How to keep your kids safe when traveling internationally.
A parent must go through many different emotions when raising their child. Love, connection, bonding, but also fear, worry, and the need to protect. They are all felt strongly, but as your child grows and begins to leave the nest, those latter emotions will feel all the stronger. However, it’s not healthy to simply keep your child at home and to restrict them from exploring the world and coming to terms with it. They need to grow, as you once had to.
It’s not uncommon for developing late teenagers and young adults to travel somewhere in the world. They might decide to volunteer somewhere, to backpack around Europe, to travel somewhere for sporting aspirations. What matters is knowing how to help your child stay protected abroad, to give them enough time to relax and see the sights – but also to stay safe.
As a parent, it can be customary to help equip them with their sensibilities before they go abroad. As storied travelers ourselves, we wish to help you do that:
Plan Their Routes
Of course, you cannot help them plan every single microscopic detail in their journey, as that would be much too overbearing. But you can help them plan their routes, such as what roads they might take when traveling, what airports they use or what train stations they might decide to attend. This can help them avoid traveling unsure, being ripped off in terms of price, or using a less reputable agency to help them get around.
Just Getting Started
There’s no reason as to why your child needs to go on a trip planned completely by themselves to start with, such as backpacking on their own around Europe and staying in whatever hostel is closest. It’s important for you to encourage them going on a package deal, ideally with a directed route or a resort and some of the extra necessary efforts taken care of, such as their accommodation or catering. These kinds of efforts can be very good for other reasons. For example, it might be that they are directed around tourism hotspots, are helped in their voluntarist efforts, or perhaps are introduced to training alongside the sport they hope to experience abroad.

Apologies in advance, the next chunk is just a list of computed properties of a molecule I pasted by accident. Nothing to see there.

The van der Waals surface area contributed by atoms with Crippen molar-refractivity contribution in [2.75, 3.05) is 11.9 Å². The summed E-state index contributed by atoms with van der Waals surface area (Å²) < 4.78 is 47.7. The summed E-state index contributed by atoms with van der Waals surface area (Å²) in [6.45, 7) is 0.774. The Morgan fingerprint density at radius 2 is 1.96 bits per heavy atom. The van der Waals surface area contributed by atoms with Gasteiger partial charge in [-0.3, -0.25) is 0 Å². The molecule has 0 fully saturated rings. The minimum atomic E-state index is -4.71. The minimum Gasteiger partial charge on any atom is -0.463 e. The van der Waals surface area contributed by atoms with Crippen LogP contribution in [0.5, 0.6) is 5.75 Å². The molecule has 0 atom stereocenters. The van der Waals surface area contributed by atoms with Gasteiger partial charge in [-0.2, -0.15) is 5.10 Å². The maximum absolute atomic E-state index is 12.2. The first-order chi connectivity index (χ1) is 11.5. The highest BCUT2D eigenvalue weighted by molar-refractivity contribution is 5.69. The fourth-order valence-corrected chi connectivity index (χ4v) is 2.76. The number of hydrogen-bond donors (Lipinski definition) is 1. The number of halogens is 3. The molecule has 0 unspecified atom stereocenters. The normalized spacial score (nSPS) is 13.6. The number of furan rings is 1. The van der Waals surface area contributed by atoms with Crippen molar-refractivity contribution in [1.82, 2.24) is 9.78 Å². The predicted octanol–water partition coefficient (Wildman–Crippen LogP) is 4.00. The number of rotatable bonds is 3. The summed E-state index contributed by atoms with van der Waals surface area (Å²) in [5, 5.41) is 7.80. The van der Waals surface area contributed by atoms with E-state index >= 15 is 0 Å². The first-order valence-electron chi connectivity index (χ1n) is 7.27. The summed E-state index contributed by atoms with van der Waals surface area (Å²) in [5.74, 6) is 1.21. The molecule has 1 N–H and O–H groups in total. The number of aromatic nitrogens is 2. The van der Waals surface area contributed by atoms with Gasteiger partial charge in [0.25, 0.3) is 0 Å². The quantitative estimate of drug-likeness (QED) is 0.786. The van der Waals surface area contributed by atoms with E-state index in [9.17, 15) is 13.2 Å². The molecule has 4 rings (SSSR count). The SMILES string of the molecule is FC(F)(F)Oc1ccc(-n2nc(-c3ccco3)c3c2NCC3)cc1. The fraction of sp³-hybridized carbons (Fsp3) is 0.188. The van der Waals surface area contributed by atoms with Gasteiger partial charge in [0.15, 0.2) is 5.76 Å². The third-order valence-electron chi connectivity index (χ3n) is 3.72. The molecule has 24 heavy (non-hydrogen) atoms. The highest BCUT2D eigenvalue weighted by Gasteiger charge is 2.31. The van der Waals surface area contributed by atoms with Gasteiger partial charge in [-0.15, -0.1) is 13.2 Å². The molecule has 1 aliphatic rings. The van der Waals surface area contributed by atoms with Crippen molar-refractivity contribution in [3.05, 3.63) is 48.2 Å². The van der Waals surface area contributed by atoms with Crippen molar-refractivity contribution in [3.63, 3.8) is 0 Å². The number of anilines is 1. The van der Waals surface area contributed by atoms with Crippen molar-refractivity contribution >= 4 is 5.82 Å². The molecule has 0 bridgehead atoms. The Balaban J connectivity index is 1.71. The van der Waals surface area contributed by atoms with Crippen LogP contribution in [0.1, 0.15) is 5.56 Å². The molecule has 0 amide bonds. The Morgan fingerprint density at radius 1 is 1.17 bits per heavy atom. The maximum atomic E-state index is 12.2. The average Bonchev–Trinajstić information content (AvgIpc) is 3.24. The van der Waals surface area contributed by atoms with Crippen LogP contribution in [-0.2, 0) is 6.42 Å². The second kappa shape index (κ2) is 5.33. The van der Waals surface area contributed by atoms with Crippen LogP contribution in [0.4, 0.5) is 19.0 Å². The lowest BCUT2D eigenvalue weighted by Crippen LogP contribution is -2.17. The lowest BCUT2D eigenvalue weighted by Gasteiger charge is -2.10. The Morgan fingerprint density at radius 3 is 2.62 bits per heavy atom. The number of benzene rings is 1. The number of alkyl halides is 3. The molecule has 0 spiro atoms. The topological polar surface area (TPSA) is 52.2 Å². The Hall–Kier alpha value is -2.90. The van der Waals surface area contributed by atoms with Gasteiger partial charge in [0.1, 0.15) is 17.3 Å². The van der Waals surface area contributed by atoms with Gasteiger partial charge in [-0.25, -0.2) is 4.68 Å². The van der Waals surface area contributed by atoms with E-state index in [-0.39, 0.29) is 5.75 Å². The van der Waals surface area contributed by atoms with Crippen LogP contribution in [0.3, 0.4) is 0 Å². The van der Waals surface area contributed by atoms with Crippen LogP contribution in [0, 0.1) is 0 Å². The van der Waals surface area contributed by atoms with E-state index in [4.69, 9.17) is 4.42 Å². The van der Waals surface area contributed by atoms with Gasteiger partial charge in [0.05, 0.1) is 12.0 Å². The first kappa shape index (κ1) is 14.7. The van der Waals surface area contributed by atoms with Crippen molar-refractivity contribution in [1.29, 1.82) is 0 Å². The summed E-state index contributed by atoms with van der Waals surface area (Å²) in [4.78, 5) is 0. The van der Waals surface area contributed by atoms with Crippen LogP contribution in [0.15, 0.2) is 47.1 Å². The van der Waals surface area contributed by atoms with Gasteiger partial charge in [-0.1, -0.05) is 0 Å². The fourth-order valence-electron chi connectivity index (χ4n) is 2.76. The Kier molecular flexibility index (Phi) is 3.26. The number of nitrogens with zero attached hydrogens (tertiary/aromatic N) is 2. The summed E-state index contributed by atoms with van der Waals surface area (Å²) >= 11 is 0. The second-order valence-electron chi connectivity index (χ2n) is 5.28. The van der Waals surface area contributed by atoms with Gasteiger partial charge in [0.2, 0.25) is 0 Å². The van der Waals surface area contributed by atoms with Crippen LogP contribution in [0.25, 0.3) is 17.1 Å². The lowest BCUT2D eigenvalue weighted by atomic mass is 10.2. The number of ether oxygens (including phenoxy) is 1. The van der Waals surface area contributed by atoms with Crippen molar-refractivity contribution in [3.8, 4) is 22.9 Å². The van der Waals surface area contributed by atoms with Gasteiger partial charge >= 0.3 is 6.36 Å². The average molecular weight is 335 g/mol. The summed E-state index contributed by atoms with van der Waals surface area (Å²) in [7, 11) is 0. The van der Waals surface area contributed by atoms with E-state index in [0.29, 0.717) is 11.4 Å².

This kind of convenience can often take the worry out of this entire process, and put the tools of enjoyment back in the hands of your child. On top of that, they will also have most of their time available to get used to the course of independent travel. We would recommend that is an important first step to get them comfortable with travel abroad.
Ensure A Friend Comes
They should not travel alone. Perhaps in the future they would like to, but if you have any say about it, the should at least go with one friend, and preferably at least one more. When they travel in a small group they are much more likely to remain safer, less susceptible to mistreatment, and also much more competent at keeping themselves together with the responsibilities we all have when traveling from place to place.
On top of this, solo travel can often be quite stressful when things go wrong. If something does happen, you potentially have two extra contact points and the knowledge that they have someone looking out for them. Just be sure to approve who these friends are, and if they can be trusted when heading out with your child. Sensibility is often the most valuable virtue to look for here.
Ensure They Are Equipped